Today we were climbing the hill we had been admiring the previous day and whilst there may have been some trepidation, we were all here for the challenge and everyone was happy to take it on. It proved to be a steady, consistent and very achievable climb to the hilltop hamlet of O’Cebreiro, a time capsule from the 1500’s of humble, stone, round huts with peaked, thatched roofs. We were rewarded at the top with both a great sense of satisfaction at having pushed ourselves a little to get there, as well a warm bowl of Galician soup and a glass of local red!

Over the next days as we made our way towards Santiago, we had some wonderful encounters along the way with local people. The little grandmother who came out of her door way, right on the Camino path to offer us a warm pancake straight out of the pan. Having lunch in a family’s garden, where they had set up a buffet of homemade local foods for us to take a plate and select what we wanted after making our payment by “donation”. Outside Portomarin we walked past it’s church just as a lady closed its doors. Glenyce asked her if we could please look inside - she smiled, nodded and re-opened the door beckoning us in. As we sunk into the pews gazing at the pretty stained-glass windows she put on some beautiful music. We clearly saw her immense pride in her church, as still smiling broadly, she handed us all a little slip of paper each with an individual prayer. It was a very special and touching moment and more than a few in the group shed a little tear as we thanked her for making us so welcome.

Every night we stayed in fabulous accommodation, some in the middle of the town, some a little bit out of town on rural properties with beautiful gardens and views. The rooms were always lovely, the beds very comfortable and showers were hot. We had some sensational home cooked, local food including braised pork ribs, beef casseroles and grilled fish. Not forgetting the desserts, we always somehow found room for such as Crème Caramel, Santiago Cake and Rice Pudding.

We continually marvelled at the abundance of produce we saw growing along the way. Apples and chestnuts galore, figs, quinces, walnuts, kiwi and grapes. We laughed at pumpkins the size of Cinderella’s carriage, admired the precious purple saffron flowers and breathed in deeply the smell of wild fennel and mint on the side of the path. We delighted in the sound of the cow bells clanging, church bells ringing and of course the cheerful greetings of “Buen Camino “between pilgrims and locals. We enjoyed stops in the cafes that were often conveniently located at the top of a hill or just around a bend right when you needed a little break and a snack. We savoured, sampled and compared the many Empanadas, Spanish Tortillas and Cafe con Leches.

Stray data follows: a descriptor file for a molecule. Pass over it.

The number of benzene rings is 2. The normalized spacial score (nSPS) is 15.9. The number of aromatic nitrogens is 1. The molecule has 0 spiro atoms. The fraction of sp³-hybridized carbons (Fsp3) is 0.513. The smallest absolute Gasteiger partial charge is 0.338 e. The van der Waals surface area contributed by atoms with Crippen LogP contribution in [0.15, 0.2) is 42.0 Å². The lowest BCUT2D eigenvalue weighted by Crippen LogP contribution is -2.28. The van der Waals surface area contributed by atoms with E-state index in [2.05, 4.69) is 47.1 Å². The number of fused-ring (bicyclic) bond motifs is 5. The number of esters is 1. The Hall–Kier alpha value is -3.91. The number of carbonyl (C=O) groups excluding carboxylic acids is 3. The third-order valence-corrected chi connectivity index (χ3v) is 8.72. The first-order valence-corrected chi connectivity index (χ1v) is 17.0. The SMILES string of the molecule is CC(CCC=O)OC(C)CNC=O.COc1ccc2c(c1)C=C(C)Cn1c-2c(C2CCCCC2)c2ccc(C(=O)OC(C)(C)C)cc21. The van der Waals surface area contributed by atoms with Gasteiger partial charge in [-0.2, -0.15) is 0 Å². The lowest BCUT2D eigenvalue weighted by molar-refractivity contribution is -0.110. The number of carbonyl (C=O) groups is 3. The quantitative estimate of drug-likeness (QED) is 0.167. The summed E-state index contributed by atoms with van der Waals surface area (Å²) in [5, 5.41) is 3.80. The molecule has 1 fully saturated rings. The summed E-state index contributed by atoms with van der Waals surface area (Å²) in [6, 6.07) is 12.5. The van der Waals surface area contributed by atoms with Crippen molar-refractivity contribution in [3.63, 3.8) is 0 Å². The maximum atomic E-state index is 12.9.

With just the final day of our walk to go the group sat together in the garden of our hotel, sipping Sangria, and reflected on what we had achieved. We were looking forward to reaching our destination but at the same time didn’t want it to end.

Some days I had felt as if I could almost not walk another step and yet after a good night’s sleep, I would be ready to do it all again.

There is something about the pace of walking, using your legs as a mode of transport that stretched the days out and the holiday seemed long and unhurried. We often mentioned things that we felt had happened days ago when it had only been that very morning.

As we walked into Santiago de Compostela on our last day I felt a real mix of emotions. There were the feelings we all have on a holiday. Excited, relaxed, happy to be there and sad that it’s finishing. But more strongly I felt something I had not experienced on a holiday before. Flowing through me was an absolute sense of achievement and pride in what I had done - walked 205 km and still going strong. Having never done a walking holiday before I was both surprised and delighted. It was a great feeling, and definitely addictive.

That night we enjoyed a fantastic group dinner in Santiago at a local restaurant frequented and recommended by Wandering the World. It was clear why, as we dined on many divine tapas to die for. We reminisced over our journey together, laughed a lot as the Spanish wine flowed and we set a date in the diary for the group to meet up in a few months’ time.

As I wandered the streets of beautiful Santiago the next day and gazed up at the incredible facade of its famous Cathedral that has welcomed millions of Camino pilgrims over thousands of years, I did a mental checklist of all my favourite things. I realised with great content, happiness and gratitude that my walking the Camino holiday had provided them all. It was a truly unforgettable journey.